maxx[−(x − 2)2] subject to x ≥ 1,
illustrated in the following figure.

x 0 1 2 3 4 0 −1 −2 −3 −4 x = 1 −(x − 2)2

Written in the standard format, this problem is

maxx[−(x − 2)2] subject to 1 − x ≤ 0.
The objective function is concave and the constraint is linear. Thus the Kuhn-Tucker conditions are both necessary and sufficient: the set of solutions of the problem is the same as the set of solutions of the Kuhn-Tucker conditions.

The Kuhn-Tucker conditions are

−2(x − 2) + λ  = 0
x−1 ≥ 0, λ ≥ 0, and λ(1 − x = 0.
From the last condition we have either λ = 0 or x = 1.
  • x = 1: 2 + λ = 0, or λ = −2, which violates λ ≥ 0.
  • λ = 0: −2(x − 2) = 0; the only solution is x = 2.
Thus the Kuhn-Tucker conditions have a unique solution, (x, λ) = (2, 0). Hence the problem has a unique solution x = 2.
Example
Consider the problem
maxx[−(x − 2)2] subject to x ≥ 3,
illustrated in the following figure.

x 0 1 2 3 4 0 −1 −2 −3 −4 x = 3 −(x − 2)2

Written in the standard format, this problem is

maxx[−(x − 2)2] subject to 3 − x ≤ 0.
As in the previous example, the objective function is concave and the constraint function is linear, so that the set of solutions of the problem is the set of solutions of the Kuhn-Tucker conditions.

The Kuhn-Tucker conditions are

−2(x−2) + λ  = 0
x−3 ≥ 0, λ ≥ 0, and λ(3 − x = 0.
From the last conditions we have either λ = 0 or x = 3.
  • x = 3: −2 + λ = 0, or λ = 2.
  • λ = 0: −2(x − 2) = 0; since x ≥ 3 this has no solution compatible with the other conditions.
Thus the Kuhn-Tucker conditions have a single solution, (x, λ) = (3, 2). Hence the problem has a unique solution, x = 3.
These two examples illustrate a procedure for finding solutions of the Kuhn-Tucker conditions that is useful in many problems. First, look at the complementary slackness conditions, which imply that either a Lagrange multiplier is zero or a constraint is binding. Then follow through the implications of each case, using the other equations. In the two examples, this procedure is very easy to follow. The following examples are more complicated.
Example
Consider the problem
maxx1x2 [−(x1 − 4)2 − (x2 − 4)2] subject to x1 + x2 ≤ 4 and x1 + 3x2 ≤ 9.
The objective function is concave and the constraints are both linear, so the solutions of the problem are the solutions of the Kuhn-Tucker conditions.

We previously found that the Kuhn-Tucker conditions for this problem are

−2(x1 − 4) − λ1 − λ2 = 0
−2(x2 − 4) − λ1 − 3λ2 = 0
x1 + x2 ≤ 4, λ1 ≥ 0, and λ1(x1 + x2 − 4) = 0
x1 + 3x2 ≤ 9, λ2 ≥ 0, and λ2(x1 + 3x2 − 9) = 0.
What are the solutions of these conditions? Start by looking at the two conditions λ1(x1 + x2 − 4) = 0 and λ2(x1 + 3x2 − 9) = 0. These two conditions yield the following four cases.
  • x1 + x2 = 4 and x1 + 3x2 = 9: In this case we have x1 = 3/2 and x2 = 5/2. Then the first two equations are
    5 − λ1 − λ2  = 0
    3 − λ1 − 3λ2  = 0
    which imply that λ1 = 6 and λ2 = −1, which violates the condition λ2 ≥ 0.
  • x1 + x2 = 4 and x1 + 3x2 < 9, so that λ2 = 0: Then first two equations imply x1 = x2 = 2 and λ1 = 4. All the conditions are satisfied, so (x1x2, λ1, λ2) = (2, 2, 4, 0) is a solution.
  • x1 + x2 < 4 and x1 + 3x2 = 9, so that λ1 = 0: Then the first two equations imply x1 = 33/10 and x2 = 19/10, violating x1 + x2 < 4.
  • x1 + x2 < 4 and x1 + 3x2 < 9, so that λ1 = λ2 = 0: Then first two equations imply x1 = x2 = 4, violating x1 + x2 < 4.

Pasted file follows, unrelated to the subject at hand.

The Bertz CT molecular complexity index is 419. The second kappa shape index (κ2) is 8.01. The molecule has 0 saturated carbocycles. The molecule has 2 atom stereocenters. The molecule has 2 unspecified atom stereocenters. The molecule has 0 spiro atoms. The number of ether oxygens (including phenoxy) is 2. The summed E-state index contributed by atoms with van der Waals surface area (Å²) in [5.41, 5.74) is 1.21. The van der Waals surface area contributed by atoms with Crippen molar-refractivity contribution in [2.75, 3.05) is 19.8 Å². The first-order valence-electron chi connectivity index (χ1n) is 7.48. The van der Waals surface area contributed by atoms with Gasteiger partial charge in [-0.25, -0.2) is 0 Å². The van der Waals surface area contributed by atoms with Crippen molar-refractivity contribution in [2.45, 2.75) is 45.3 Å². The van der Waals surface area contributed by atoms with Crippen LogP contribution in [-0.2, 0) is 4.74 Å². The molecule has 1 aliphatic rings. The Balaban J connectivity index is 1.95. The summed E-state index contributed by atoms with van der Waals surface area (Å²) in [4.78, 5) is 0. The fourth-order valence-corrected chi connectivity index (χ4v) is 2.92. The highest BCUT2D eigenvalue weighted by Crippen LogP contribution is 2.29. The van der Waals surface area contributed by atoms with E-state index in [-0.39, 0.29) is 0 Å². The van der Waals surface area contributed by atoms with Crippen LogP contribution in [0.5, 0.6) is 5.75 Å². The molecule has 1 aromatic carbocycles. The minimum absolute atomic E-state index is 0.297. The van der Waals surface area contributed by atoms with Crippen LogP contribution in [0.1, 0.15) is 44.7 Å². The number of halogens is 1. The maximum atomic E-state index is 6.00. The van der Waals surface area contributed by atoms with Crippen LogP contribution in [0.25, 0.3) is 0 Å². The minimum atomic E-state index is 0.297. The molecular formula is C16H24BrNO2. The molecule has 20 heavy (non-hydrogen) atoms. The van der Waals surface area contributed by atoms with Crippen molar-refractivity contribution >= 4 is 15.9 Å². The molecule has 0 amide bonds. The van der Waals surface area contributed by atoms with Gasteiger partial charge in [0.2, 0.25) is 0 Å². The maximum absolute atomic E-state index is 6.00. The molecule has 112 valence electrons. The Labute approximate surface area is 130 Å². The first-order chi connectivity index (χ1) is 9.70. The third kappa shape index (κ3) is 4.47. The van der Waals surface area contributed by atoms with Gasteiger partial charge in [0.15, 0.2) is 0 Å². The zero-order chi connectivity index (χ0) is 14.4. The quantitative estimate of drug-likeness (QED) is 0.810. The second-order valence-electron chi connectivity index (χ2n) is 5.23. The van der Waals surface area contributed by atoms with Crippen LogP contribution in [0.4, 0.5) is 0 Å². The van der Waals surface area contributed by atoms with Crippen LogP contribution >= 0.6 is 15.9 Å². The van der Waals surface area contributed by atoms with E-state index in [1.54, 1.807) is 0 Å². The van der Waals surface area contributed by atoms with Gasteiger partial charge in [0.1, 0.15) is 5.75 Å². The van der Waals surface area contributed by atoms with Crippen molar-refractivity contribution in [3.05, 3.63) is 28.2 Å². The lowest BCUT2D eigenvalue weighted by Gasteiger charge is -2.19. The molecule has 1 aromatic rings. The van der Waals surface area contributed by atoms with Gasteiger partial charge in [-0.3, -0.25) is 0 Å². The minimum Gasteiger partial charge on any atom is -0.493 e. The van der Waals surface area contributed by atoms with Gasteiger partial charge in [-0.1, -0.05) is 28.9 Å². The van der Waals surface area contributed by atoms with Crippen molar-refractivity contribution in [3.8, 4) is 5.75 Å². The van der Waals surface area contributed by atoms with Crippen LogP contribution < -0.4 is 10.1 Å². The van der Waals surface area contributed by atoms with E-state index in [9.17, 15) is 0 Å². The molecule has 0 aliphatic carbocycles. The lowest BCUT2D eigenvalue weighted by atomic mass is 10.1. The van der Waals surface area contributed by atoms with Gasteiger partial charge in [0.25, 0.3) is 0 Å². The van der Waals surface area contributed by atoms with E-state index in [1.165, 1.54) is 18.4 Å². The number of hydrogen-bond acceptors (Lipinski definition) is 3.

So (x1x2, λ1, λ2) = (2, 2, 4, 0) is the single solution of the Kuhn-Tucker conditions. Hence the unique solution of problem is (x1x2) = (2, 2).
The next example involves a problem of the form
maxx u(x) subject to p·x ≤ w, x ≥ 0,
where u is quasiconcave, p is a vector, and w is a scalar. A standard consumer's maximization problem in economic theory takes this form; the technique used in the example may be used also in problems with other specifications of the function u.
Example
Consider the problem
maxx,y xy subject to x + y ≤ 6, x ≥ 0, and y ≥ 0.
The objective function is twice-differentiable and quasiconcave and the constraint functions are linear, so the Kuhn-Tucker conditions are necessary and if ((x*, y*), λ*) satisfies these conditions and no partial derivative of the objective function at (x*, y*) is zero then (x*, y*) solves the problem. Solutions of the Kuhn-Tucker conditions at which all derivatives of the objective function are zero may or may not be solutions of the problem—we need to check the values of the objective function at these solutions.

(Alternatively we can argue as follows. The constraint functions are linear, so the Kuhn-Tucker conditions are necessary. Further, the objective function is continuous and the constraint set is compact, so by the extreme value theorem the problem has a solution. Thus the solutions of the problem are the solutions of the first-order conditions that yield the highest values for the function.)

The Lagrangean is

L(xy) = xy − λ1(x + y − 6) + λ2x + λ3y.
The Kuhn-Tucker conditions are
y − λ1 + λ2 = 0
x − λ1 + λ3 = 0
λ1 ≥ 0, x + y ≤ 6, λ1(x + y − 6) = 0
λ2 ≥ 0, x ≥ 0, λ2x = 0
λ3 ≥ 0, y ≥ 0, λ3y = 0.
  • If x > 0 and y > 0 then λ2 = λ3 = 0, so that λ1 = x = y from the first two conditions. Hence x = y = λ1 = 3 from the third condition. These values satisfy all the conditions.
  • If x = 0 and y > 0 then λ3 = 0 from the last condition and hence λ1 = x = 0 from the second condition. But now from the first condition λ2 = −y < 0, contradicting λ2 ≥ 0.
  • If x > 0 and y = 0 then λ2 = 0, and a symmetric argument yields a contradiction.
  • If x = y = 0 then λ1 = 0 form the third set of conditions, so that λ2 = λ3 from the first and second conditions. These values satisfy all the conditions.
We conclude that there are two solutions of the Kuhn-Tucker conditions, (xy, λ1, λ2, λ3) = (3, 3, 3, 0, 0) and (0, 0, 0, 0, 0). The value of the objective function at (3, 3) is greater than the value of the objective function at (0, 0), so the solution of the problem is (3, 3).